Let's talk money.


In our last blog, we looked at what makes savers tick and offered up some ways for them to create spend friendly lifestyle, that creates space for enjoying a little splurge here and there, but still leave space for your practical saving goals. For this blog, we’ll pay attention to the spender of the relationship.

If you’re the spender in the relationship, you probably don’t like delaying gratification. Once you have your eyes set on something and you have the money in your account, you’re pretty much good to go. This is a learned behavior, so you won’t change how you spend overnight, but there are ways that you can get your spending under control to compliment the spending habits and goals of your saver partner.

  1. Use Cash: I know, this probably sounds counter intuitive, but it can beat the alternative of using a credit card. It’s been proven that physically exchanging cash from your pockets to someone else in a purchase is more painful than swiping your credit/debit card. Creating just the tiniest sting in your psyche to know your funds have now been reduced. If you want to decrease your spending habits, watch how conscientious you become when you’re spending with physical cash. By using cash, you force yourself to consider just how much you’re spending and if what you’re spending it on brings value to you.
  2. Stop, Look and Listen: In line with the point above, if you start using cash, you’ll start to look how you can spend less on your necessities and maybe even your wants. If you choose to keep using credit cards predominately, take time before every unplanned purchase to stop, look at what you’ve put in your cart and listen to the rational in your head of whether or not you really need it.
  3. Get an accountability partner: Communicate to your partner what your savings goals are, establish a timeline with milestones and allow them to check in on your progress to keep you accountable. If they are a saver, they’ll be more than happy to encourage this behavior.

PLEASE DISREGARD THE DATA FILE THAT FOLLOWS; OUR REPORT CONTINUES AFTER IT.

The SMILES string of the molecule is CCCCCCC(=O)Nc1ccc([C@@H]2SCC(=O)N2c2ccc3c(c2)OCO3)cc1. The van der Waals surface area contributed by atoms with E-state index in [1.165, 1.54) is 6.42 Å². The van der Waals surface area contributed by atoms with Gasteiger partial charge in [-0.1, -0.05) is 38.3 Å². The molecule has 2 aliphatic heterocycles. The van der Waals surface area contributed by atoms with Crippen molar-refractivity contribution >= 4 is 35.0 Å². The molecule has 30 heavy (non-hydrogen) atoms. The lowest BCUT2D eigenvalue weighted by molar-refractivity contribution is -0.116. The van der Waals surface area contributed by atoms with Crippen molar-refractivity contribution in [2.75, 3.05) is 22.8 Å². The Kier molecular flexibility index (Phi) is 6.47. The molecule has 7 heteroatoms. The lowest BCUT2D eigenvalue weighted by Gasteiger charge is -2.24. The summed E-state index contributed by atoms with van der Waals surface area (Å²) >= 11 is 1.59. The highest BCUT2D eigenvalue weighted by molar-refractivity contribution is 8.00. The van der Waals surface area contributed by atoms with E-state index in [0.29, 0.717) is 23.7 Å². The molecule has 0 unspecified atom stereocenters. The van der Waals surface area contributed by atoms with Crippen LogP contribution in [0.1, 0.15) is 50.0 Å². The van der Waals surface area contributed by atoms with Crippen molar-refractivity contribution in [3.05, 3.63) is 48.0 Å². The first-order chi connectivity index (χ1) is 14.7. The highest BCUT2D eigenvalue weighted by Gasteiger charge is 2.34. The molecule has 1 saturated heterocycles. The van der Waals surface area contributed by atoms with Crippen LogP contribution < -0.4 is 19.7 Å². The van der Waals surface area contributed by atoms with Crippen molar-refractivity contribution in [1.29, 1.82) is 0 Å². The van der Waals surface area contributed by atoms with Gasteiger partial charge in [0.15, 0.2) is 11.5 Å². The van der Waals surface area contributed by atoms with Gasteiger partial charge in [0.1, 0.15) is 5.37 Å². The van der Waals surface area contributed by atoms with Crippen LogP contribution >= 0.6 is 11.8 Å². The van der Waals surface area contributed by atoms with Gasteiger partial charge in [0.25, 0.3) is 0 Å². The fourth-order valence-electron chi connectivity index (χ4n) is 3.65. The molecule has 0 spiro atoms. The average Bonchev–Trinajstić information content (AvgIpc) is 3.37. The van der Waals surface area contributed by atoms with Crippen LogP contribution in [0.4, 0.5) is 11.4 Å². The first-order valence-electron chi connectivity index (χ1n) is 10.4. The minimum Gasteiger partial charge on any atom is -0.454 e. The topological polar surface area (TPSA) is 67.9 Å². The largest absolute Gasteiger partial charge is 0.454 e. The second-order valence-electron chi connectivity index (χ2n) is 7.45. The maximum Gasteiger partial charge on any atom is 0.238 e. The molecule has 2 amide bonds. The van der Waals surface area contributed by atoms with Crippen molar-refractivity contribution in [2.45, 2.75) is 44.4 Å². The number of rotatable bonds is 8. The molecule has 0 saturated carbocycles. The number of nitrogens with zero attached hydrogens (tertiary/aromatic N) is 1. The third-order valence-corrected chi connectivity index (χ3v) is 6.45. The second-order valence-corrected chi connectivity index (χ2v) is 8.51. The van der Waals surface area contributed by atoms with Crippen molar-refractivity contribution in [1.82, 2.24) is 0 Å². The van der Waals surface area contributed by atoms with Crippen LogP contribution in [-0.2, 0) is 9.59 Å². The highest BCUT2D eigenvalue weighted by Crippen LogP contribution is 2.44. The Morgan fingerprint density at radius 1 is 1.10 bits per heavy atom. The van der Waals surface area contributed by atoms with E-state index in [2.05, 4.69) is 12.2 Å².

4. Consider your future self: Think about the potential life changes you may face and the set of financial obligations that may come with them. If you have a child, will your current spending habits allow you to have solid footing for those associated expenses? Or how about preparing for a wedding, house buying or the big one, having enough for retirement? All of these are things to consider when spending now because your spending is inextricably linked to how comfortable you may be able to living later on.
  5. To thine own self be true: After you set out on a path of new found frugality, do still open your wallet, responsibly though, for the occasional reward for keeping up with your savings goals the other 90% of the time. It allows you to build a healthy appreciation for the process of saving, it is a reminder that saving leads to a pleasurable result and prevents big slip-ups for trying to “go cold turkey” with your spending habits

Now while it may be good to compromise and try to meet each other where you are, compromise can also come in the form of filling in each other’s gaps. If you set financial goals as a couple, lean on each other for support in the area that doesn’t come natural to you. If you’re the spender, allow your saver partner to help with making a budget for grocery shopping for the week. If you’re the saver and want to think of a vacation, give a rough figure of how much you’d comfortably spend, then let your spender take the reins to help you dream a little beyond the simplicities. The biggest suggestion is to just be aware of your relationship to money. You want to know how it is coming in, how much you are allowing to leave out and for what reason. Be clear about your financial expectations and make concessions every now and then to support what makes your partner happy, whether that’s a planned splurge or willingness to find a fun, but inexpensive activity that shows you’re trying to do more with less. Opposites attract and you both will create richness in each other’s lives just by being yourself and showing each other the benefits of either side.

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